Question for written answer: Democratic oversight of the EU Intelligence and Situation Centre

Question for written answer E-001243/2021
to the Vice-President of the Commission / High Representative of the Union for Foreign Affairs and Security Policy
Rule 138
Lars Patrick Berg (ID)

Subject: Democratic oversight of the EU Intelligence and Situation Centre (INTCEN)

There appears to be little democratic accountability for the EU Intelligence and Situation Centre (INTCEN). Its transfer from the Western European Union in its previous incarnation, and the legal basis for that transfer, is opaque.

Given that there is no apparent legal basis for its existence, and no democratic oversight of its performance, can the Vice-President of the Commission / High Representative of the Union for Foreign Affairs and Security Policy:

1. specify the legal basis for the existence of INTCEN within the European External Action Service;

2. say which Members of the European Parliament are cleared to receive INTCEN briefings, including access to INTCEN documentation, and explain the basis on which these Members are selected to receive such briefings;

3. provide details of INTCEN’s current relationships with Member State intelligence and security agencies.

DE
E-001243/2021
Answer from HR / Vice-President Borrell
in name of the European Commission
(4.6.2021)

Council Decision 2010/427[1] is the legal basis for the existence of the EU Intelligence and Situation Centre (EU INTCEN) within the European External Action Service.

All Members of the European Parliament who intend to get EU INTCEN briefings must have a valid Personal Security Clearance (issued by the national authorities) to receive any classified intelligence in a restricted briefing room. The Director of EU INTCEN provides briefings, in compliance with the EU classified information (EUCI) rules, typically in Committee on Foreign Affairs ( AFET) and Subcommittee on Security and Defence ( SEDE) meetings[2] according to the ‘third party rule’.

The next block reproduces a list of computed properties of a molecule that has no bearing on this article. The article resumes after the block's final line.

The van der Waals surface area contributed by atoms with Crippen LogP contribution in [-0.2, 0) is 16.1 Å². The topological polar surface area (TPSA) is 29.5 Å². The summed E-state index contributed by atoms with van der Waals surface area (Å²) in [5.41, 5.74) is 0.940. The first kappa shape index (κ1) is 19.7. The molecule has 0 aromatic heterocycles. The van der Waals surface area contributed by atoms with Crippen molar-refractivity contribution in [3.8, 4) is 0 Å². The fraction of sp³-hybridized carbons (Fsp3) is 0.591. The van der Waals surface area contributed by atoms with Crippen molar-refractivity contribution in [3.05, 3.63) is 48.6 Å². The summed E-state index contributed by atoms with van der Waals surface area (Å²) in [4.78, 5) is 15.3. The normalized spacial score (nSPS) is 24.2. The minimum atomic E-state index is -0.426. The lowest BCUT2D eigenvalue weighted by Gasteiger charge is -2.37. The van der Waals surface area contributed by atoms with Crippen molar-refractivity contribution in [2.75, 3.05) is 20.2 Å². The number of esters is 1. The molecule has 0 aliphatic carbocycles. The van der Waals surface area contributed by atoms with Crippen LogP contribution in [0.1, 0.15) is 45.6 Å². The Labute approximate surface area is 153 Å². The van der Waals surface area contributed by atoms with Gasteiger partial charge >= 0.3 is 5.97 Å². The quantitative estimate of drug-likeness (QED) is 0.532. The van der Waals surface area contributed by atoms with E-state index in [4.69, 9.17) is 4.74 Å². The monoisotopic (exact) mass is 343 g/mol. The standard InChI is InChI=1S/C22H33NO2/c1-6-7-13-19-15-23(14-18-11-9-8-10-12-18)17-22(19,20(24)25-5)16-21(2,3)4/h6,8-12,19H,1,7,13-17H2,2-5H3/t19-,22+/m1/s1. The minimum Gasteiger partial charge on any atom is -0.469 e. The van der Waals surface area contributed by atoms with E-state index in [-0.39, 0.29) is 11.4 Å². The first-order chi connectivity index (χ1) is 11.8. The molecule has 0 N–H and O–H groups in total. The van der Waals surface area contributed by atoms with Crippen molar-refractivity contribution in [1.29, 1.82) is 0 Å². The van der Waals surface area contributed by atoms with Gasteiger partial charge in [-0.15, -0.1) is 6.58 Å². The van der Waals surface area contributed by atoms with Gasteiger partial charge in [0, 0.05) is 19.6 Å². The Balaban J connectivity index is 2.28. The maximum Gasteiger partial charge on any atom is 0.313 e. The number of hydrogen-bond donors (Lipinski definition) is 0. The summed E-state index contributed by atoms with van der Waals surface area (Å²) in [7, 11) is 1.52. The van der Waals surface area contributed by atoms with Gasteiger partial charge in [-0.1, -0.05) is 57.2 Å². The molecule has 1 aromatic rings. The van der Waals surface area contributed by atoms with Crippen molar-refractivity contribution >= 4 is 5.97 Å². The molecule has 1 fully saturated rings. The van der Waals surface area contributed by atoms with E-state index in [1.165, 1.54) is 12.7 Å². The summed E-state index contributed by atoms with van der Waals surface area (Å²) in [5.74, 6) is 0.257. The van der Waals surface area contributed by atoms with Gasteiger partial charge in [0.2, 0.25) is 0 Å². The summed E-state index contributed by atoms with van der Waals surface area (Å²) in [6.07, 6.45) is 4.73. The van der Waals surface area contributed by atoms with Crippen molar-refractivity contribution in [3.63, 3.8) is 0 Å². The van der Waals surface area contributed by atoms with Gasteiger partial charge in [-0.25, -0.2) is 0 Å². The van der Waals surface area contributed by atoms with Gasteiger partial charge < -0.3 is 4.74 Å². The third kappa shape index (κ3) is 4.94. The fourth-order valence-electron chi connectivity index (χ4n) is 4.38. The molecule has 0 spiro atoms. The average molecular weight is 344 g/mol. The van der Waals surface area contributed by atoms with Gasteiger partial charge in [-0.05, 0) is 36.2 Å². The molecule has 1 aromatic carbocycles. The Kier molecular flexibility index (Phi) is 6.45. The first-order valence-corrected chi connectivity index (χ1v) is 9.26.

EU INTCEN is not an Intelligence Service; it has no intelligence collection powers. It is an intelligence fusion centre, functioning based on finished intelligence, shared voluntarily by EU Member States’ Intelligence and Security Services[3]. EU INTCEN fuses these inputs to provide classified assessments to EU decision-makers[4], according to a strict need-to-know principle, in respect of the ‘third party rule’ and the EUCI rules[5] (and Member States’ rules).

Member States’ Intelligence and Security Services also provide expert staff (Seconded National Experts and Temporary Agents) to EU INTCEN to support its work and to facilitate contacts with national services.


[1] The EU INTCEN is the successor of the EU Situation Centre (EU SITCEN), which is mentioned in Article 4, paragraph 3, sub (a), third indent of Council Decision 2010/427 of 26 July 2010 — https://eur-lex.europa.eu/legal-content/EN/TXT/?uri=celex:32010D0427 (Decision establishing the organisation and functioning of the European External Action Service ). The aforementioned reference to the EU SITCEN serves as legal basis for EU INTCEN, which has taken over the intelligence and analytical tasks of EU SITCEN.

[2] EU INTCEN was also consulted on specific topics, exceptionally, a s it was the case with the Special Committee on Terrorism (TERR).

[3] The shared information remains owned by EU Member States

[4] High Representative, Council and European Commission

[5] Council decision on the security rules for protecting EU classified information — https://eur-lex.europa.eu/legal-content/EN/TXT/?uri=CELEX:32013D0488